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Next: Plane-wave source migration Up: Shan and Biondi: Plane-wave Previous: Introduction

One-way wave equation migration

Surface seismic data are usually recorded as shot gathers. Each shot gather represents a point-source exploding experiment. The most straightforward way to obtain the subsurface image of the earth is shot-profile migration, in which we obtain the local image of each experiment by migrating each shot gather independently and form the whole image of the subsurface by stacking all the local images. Migrating one shot gather using a typical shot-profile migration algorithm includes two steps. First, source and receiver wavefields are extrapolated from the surface to all depths in the subsurface. Second, the images are constructed by cross-correlating the source and receiver wavefields.

The propagation of waves in the subsurface is approximately governed by a two-way acoustic wave equation. In an isotropic medium, it is defined as follows:

\frac{1}{v^2}\frac{\partial^2}{\partial t^2}P=\left( \frac{...^2 }{\partial x^2}+\frac{\partial^2}{\partial z^2}\right)P,
\end{displaymath} (1)

where $P=P(x,z,t)$ is the pressure field and $v=v(x,z)$ is the velocity of the medium. To reduce computational costs, we usually use the one-way instead of two-way wave equations for wavefield extrapolation:
$\displaystyle \frac{\partial }{\partial z}S= -\frac{i\omega}{v}\sqrt{1+\left(\frac{v}{\omega}\frac{\partial}{\partial x}\right)^2}S,$     (2)
$\displaystyle \frac{\partial }{\partial z}R= +\frac{i\omega}{v}\sqrt{1+\left(\frac{v}{\omega}\frac{\partial}{\partial x}\right)^2}R,$     (3)

for wavefield extrapolation, where $\omega$ is angular frequency, $S=S(s_x,x,z,\omega)$ is the source wavefield, $R=R(s_x,x,z,\omega)$ is the receiver wavefield, and $s_x$ is the source location. Given the propagation direction of the source and receiver wavefields, we use the down-going one-way wave equation (equation 2) for the source wavefield and the up-going one-way wave equation (equation 3) for the receiver wavefield. Both are obtained by splitting the two-way acoustic equation (Zhang, 1993). After the wavefield extrapolation, we have the source and receiver wavefields at all depths and the image is constructed by cross-correlating the source and receiver wavefields as follows:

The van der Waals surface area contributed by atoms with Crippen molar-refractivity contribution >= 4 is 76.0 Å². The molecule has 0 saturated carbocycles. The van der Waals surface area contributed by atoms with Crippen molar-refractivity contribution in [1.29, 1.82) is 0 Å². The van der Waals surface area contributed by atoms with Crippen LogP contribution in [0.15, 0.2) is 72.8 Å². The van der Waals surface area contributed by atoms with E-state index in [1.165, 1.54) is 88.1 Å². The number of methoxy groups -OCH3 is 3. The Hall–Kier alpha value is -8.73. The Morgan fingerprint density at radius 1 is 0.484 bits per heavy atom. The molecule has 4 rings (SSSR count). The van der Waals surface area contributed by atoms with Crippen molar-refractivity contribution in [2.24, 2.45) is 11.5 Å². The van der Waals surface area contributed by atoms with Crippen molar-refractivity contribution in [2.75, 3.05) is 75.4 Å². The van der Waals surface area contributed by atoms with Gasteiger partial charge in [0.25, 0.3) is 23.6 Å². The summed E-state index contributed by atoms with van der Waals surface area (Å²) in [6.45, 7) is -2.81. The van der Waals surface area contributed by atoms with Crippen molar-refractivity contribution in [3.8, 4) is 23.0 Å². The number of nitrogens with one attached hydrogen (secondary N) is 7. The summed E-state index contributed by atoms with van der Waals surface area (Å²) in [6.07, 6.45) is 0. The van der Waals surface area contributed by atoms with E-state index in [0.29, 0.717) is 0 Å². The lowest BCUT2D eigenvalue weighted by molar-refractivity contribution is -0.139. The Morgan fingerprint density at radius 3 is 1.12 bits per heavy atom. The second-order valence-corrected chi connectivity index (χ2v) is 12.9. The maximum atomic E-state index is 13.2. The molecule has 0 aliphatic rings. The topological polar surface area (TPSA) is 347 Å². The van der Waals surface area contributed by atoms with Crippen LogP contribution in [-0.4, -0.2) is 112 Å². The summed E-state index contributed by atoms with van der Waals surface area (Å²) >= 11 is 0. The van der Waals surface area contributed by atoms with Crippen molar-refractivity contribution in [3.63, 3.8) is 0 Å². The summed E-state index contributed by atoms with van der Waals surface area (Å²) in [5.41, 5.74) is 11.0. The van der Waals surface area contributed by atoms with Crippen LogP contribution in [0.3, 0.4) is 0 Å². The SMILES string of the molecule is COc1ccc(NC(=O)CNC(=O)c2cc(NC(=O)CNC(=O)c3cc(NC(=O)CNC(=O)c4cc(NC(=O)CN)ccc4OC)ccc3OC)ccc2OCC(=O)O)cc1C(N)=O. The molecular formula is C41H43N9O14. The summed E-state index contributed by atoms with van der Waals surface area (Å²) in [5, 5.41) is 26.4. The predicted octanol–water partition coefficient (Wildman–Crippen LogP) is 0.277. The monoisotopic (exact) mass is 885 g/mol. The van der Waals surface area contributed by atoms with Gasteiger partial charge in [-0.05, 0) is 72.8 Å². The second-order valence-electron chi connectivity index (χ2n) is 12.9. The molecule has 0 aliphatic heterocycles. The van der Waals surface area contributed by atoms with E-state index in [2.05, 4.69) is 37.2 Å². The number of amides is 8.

I_{s_x}=\int S^*(s_x,x,z,\omega)R(s_x,x,z,\omega)d\omega ,
\end{displaymath} (4)

where $S^*$ is the complex conjugate of the source wavefield $S$. Finally the whole image is generated by stacking the images of all the shots as follows:
I=\int I_{s_x} d{s_x}.
\end{displaymath} (5)

If there is no lateral velocity variation, equations 2 and 3 can be solved by the phase-shift method in the frequency-wavenumber domain with accuracy up to $90^\circ$. Otherwise, an approximation for the square root operator has to be made to solve equations 2 and 3 numerically. The accuracy of a wavefield extrapolator determines the maximum angle between the propagation direction and the vertical direction that can be modeled accurately. most algorithms can model waves that propagate almost vertically downward. For example, the classic $15^\circ$ equation (Claerbout, 1971) can handle waves propagating $15^\circ$ from the vertical direction. However, most algorithms cannot model waves propagating almost horizontally in a medium with strong lateral variation. Finite-difference methods handle lateral variation of the media well, but the cost of improving the accuracy at high angles is high. Hybrid algorithms such as Fourier finite-difference take advantage of both the finite-difference and phase-shift methods. When the lateral variation of the medium is mild, phase-shift plays the important role and can achieve good accuracy. The finite-difference part becomes more important where the actual velocity value is far from the reference velocity, but again is difficult to propagate high-angle energy accurately with a reasonable cost. It is difficult to solve the one-way wave equation accurately to model high-angle energy in a medium with strong lateral variation.

One-way wave equations also function as dip filters. During the source wavefield extrapolation, only the down-going energy is permitted using the down-going one-way wave equation; up-going energy is filtered out. Similarly, the down-going energy is filtered out during the receiver wavefield extrapolation. Therefore, overturned energy is filtered out in both source and receiver wavefields in conventional downward continuation migration.

Conventional downward continuation migration is not sufficient for imaging steeply dipping reflectors, since they are mainly illuminated by high-angle and overturned energy. These are the two main migration issues that we attempt to resolve with plane-wave migration in tilted coordinates.

next up previous [pdf]

Next: Plane-wave source migration Up: Shan and Biondi: Plane-wave Previous: Introduction